At one-year or more follow up, the study found that device extraction occurred for infections in 2.4 percent of patients, the need for ATP therapy in 0.5 percent, failed conversion at implant in 0.4 percent, and the need for bradycardia pacing in 0.1 percent. There were no reports of lead failure or endocarditis. The complication-free rate was 95.9 percent at 30 days and 91.7 percent at 360 days, Dr. Boersma said.
A study presented by Vivek Y. Reddy, MD, Director of the Electrophysiology Laboratories at Mount Sinai Medical Center in New York, compared the rates of acute and mid-term adverse events associated with leadless cardiac pacemakers with the adverse event rates associated with transvenous pacemakers based on data from the LEADLESS II clinical trial and Truven MarketScan databases.
Using data on the Nanostim (St. Jude Medical Inc.) leadless pacemaker, Dr. Vivek and his colleagues compared adverse event rates for 718 leadless pacemaker patients with data on 10, 521 transverse pacemaker patients. They found that acute complications occurred in 5.8 percent of the leadless pacemaker patients, mostly in the first month post-transplant, compared with acute complications in 12.7 percent of patients given single-chamber right-ventricular pacemakers.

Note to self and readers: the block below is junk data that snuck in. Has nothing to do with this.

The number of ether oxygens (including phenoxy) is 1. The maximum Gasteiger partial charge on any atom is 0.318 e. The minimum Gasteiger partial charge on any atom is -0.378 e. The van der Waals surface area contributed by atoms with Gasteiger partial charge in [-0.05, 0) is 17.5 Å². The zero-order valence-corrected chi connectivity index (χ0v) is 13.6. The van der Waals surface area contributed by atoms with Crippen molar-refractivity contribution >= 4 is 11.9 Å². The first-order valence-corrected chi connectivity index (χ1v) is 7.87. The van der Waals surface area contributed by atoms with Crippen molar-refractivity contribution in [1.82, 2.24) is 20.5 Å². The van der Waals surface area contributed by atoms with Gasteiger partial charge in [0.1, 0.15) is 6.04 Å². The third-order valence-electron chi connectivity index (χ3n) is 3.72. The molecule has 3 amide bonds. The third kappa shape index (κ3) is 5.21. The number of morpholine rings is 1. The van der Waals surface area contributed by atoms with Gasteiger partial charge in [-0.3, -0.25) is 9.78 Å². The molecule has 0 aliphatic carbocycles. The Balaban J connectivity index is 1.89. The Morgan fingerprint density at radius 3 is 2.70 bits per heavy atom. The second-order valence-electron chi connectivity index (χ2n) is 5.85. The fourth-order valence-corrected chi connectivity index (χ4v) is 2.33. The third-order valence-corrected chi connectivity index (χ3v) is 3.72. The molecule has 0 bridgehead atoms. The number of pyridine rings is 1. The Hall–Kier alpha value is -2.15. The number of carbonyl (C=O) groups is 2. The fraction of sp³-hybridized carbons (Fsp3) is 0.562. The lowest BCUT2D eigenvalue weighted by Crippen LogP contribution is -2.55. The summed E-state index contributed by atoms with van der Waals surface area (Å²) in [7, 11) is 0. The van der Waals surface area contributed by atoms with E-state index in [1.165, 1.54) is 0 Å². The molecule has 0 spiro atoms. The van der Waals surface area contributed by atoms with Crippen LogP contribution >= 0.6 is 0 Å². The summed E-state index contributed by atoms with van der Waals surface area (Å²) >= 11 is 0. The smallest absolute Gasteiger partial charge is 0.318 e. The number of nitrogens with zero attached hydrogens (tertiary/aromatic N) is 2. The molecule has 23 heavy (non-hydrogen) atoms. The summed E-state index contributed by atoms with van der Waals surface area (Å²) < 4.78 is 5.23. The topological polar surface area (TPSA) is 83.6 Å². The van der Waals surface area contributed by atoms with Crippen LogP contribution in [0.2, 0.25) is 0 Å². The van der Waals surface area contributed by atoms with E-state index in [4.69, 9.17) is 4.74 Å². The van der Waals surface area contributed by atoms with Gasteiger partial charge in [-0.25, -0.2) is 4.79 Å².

Acute complications in the leadless pacemaker group included device dislodgement and pericardial effusion, while complications in the transverse pacemaker patients included lead-related adverse events, thoracic trauma, and infections. Mid-term complications occurred rarely in the leadless pacemaker patients, but in 5.4 percent of the single-chamber right-ventricular pacemaker patients.
Dr. Reddy and colleagues concluded that leadless pacemakers have clear treatment advantages in relation to the lead-related and infection complications associated with transverse pacemakers.
A study of the effect of left-atrial appendage (LAA) excision on outcomes in patients with persistent atrial fibrillation treated with surgical ablation found that LAA excision added to pulmonary vein isolation (PVI) did not reduce the rate of recurrent AF, said Alexander Romanoff, MD, PhD, FHRS, from the State Research Institute of Circulation Pathology in Novosibirsk, Russia.
Dr. Romanoff and colleagues randomly assigned 176 patients with persistent AF to video-assisted surgical ablation with PVI alone or PVI plus LAA excision and followed up with the patients at 18 months postprocedure. The primary endpoint was freedom from any documented AF recurrence lasting longer than 30 seconds after a single ablation procedure.
At 18 months, 87 percent of patients assigned to ablation with PVI alone were free of recurrent AF, compared with 90 percent of patients assigned to ablation with PVI plus LAA excision, Dr. Romanoff said.